If the lender holds the auction, that lender is not required to send notice to the homeowner that the auction was completed, or that the property was sold. The statute also does not contain a requirement that the homeowner be given notice if the auction is later voided because the buyer fails to pay the purchase price. Also, if the lender is holding escrow monies at the time of foreclosure, there is no statutory obligation to provide an account for how the money was applied.

After the foreclosure, the homeowner is entitled to an eviction notice. At the eviction hearing, the purchaser will provide evidence of property ownership. If the mortgagee purchased the property at the auction, the homeowner will not be allowed to raise any defenses based on unlawful conduct of the mortgagee prior to the auction. The homeowner lost this right by failing to request an injunction prior to the foreclosure.

The homeowner will not be protected by RSA 540-A because this statute does not protect tenants in foreclosed properties, unless the former homeowner established a landlord/tenant relationship with the purchaser after the sale.

In Melissa Weeks v. Five Brothers Mortgage Services & Securing, Inc., et al, 2013 DNH 068 (April 9, 2014), US Bank NA purchased a property at a foreclosure auction. The bank’s agent removed many of the homeowner’s belongings without properly obtaining a writ of possession. The court held that RSA 540-A does not protect this homeowner. This can significantly limit a homeowner’s ability to be compensated for damages.

An even more complicated situation arises when a tenant lives on a foreclosed property. Mary Evans found herself in this situation on Aug. 3, 2008, when law enforcement officers told her that she must leave her home by the end of the day. Evans had paid rent each month to her landlord and was unaware that her apartment had been auctioned. She vacated the property as instructed and then sued for damages. The court held that she had been a tenant-at-will prior to the foreclosure. After the foreclosure, this changed to a tenancy-at-sufferance.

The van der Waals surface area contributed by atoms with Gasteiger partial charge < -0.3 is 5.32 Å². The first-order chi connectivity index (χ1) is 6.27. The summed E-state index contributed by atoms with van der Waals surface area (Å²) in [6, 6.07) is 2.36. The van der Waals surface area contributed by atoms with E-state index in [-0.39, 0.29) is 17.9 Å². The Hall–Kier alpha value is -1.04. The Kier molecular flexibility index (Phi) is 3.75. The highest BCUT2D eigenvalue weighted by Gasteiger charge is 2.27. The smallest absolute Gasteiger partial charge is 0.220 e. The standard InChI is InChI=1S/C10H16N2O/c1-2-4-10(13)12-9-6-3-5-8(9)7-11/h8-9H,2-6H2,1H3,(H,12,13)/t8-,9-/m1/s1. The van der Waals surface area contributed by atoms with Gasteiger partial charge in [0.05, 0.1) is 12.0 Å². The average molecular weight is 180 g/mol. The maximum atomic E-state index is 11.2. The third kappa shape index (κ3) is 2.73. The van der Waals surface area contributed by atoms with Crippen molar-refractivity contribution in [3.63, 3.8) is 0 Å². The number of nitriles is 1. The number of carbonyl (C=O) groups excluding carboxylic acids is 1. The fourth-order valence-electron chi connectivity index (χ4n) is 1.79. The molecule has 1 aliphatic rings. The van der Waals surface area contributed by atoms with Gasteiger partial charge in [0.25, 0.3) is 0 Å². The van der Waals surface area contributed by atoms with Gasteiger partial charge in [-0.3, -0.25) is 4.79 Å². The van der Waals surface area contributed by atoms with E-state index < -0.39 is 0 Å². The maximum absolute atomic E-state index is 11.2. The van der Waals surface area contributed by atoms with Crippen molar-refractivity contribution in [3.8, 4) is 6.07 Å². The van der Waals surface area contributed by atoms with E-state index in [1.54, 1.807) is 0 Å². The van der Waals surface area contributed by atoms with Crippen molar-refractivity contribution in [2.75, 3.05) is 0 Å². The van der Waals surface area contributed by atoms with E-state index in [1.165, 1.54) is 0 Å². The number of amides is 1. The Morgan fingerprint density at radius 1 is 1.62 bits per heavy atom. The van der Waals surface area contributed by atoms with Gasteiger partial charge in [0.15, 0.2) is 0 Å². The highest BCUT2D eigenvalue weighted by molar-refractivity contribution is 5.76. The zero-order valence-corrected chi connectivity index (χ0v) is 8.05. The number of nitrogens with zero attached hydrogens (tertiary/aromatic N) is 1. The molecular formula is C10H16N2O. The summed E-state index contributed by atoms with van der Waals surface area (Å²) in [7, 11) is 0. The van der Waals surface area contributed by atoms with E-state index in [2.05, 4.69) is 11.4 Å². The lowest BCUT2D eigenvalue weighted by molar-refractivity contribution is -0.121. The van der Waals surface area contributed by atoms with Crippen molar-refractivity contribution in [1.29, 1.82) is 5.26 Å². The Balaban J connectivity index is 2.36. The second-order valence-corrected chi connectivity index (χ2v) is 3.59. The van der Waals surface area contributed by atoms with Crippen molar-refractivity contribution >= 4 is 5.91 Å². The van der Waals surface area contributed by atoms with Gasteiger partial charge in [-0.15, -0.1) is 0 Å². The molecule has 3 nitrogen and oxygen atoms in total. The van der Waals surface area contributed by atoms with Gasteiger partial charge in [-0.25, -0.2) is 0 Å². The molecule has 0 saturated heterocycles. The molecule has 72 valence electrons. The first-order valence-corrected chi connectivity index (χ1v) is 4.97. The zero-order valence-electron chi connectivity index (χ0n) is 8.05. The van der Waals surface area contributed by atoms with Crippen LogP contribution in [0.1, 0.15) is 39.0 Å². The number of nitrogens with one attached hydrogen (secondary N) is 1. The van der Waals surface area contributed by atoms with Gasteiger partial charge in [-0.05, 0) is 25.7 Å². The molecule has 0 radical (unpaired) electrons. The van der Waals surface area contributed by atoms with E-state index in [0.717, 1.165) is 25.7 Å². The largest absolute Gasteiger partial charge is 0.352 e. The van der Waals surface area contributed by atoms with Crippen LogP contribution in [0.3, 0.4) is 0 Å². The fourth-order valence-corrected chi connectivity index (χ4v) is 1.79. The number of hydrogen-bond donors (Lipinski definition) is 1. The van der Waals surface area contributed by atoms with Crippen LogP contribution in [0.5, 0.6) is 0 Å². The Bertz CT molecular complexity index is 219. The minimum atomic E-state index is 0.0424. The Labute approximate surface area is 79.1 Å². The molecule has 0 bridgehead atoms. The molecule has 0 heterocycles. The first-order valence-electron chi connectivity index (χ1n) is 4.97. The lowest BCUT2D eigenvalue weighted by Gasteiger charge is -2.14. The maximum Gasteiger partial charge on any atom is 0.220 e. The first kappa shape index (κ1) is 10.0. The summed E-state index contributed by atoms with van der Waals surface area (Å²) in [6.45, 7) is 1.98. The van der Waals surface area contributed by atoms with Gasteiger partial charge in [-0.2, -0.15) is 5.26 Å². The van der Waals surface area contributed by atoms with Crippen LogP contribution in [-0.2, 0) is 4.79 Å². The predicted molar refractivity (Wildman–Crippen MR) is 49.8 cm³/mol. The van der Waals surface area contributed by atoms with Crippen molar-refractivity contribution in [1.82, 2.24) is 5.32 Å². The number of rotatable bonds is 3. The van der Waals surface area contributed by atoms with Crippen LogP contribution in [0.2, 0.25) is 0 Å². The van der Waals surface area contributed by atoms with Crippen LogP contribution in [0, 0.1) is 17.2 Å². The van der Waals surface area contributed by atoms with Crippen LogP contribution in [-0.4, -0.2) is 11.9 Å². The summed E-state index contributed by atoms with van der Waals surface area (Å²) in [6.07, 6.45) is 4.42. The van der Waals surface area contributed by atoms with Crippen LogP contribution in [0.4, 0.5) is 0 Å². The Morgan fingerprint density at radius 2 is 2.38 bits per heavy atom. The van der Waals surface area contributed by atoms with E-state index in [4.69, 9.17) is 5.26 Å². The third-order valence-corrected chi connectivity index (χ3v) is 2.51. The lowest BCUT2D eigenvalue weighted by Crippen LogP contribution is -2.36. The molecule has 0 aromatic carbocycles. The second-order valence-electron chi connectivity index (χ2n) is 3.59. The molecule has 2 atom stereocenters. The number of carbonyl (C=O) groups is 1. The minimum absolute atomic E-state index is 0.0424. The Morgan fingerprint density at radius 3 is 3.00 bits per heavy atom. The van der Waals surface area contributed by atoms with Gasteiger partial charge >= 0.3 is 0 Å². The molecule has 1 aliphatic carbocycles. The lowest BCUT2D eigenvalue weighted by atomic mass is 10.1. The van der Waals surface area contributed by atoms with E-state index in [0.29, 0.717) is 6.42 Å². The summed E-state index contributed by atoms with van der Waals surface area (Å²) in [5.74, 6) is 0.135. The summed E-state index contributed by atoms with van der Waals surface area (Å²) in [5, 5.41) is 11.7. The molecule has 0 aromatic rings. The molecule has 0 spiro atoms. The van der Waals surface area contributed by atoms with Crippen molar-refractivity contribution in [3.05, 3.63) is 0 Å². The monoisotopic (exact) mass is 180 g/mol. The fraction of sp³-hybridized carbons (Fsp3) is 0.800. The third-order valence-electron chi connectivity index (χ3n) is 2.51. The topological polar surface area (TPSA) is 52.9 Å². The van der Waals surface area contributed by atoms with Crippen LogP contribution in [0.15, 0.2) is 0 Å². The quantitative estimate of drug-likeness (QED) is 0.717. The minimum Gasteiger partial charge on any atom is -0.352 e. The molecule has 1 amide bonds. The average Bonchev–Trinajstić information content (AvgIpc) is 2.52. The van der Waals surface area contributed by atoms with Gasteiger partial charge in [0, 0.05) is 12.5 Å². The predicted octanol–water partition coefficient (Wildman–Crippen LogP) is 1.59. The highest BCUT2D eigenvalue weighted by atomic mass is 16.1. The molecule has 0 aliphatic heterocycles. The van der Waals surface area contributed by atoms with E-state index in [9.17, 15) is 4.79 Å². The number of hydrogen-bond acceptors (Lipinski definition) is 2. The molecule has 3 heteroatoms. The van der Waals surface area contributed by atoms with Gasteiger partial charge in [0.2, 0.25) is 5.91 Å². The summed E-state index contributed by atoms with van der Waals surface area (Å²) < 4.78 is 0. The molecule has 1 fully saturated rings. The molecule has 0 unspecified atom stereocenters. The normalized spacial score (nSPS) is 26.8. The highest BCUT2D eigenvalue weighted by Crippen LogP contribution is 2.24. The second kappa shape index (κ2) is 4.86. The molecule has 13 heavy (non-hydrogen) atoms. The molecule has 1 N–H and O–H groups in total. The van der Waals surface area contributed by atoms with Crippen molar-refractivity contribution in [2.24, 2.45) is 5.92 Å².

Because the buyer at the foreclosure sale had not rented or leased the apartment to her, it was not subject to RSA 540-A, which is a statute enacted to “deter unacceptable landlord conduct.” Evans v. J. Four Realty, LLC., 164 NH 570 (2013).

Homeowners facing financial difficulty must act carefully to protect their interests. They must carefully watch for legal notices and educate themselves on the legal process.

Because there is no direct court oversight of the foreclosure process, homeowners must be aware of the limitations on their protections.

Anyone in this situation would do well to consult with an experienced foreclosure attorney and a Homeownership Counselor. New Hampshire residents can contact a Homeownship Counselors by calling 2-1-1 or visit The New Hampshire Foreclosure Relief Project provides referrals to a network of attorneys who have training and support to protect homeowners in this situation. For more information on the project, visit

Timothy Chevalier represents homeowners through the NH Foreclosure Relief Project. His practice also includes bankruptcy and real estate.

Mary Stewart is a private practitioner in Concord and an independent contract attorney with the NH Foreclosure Relief Project.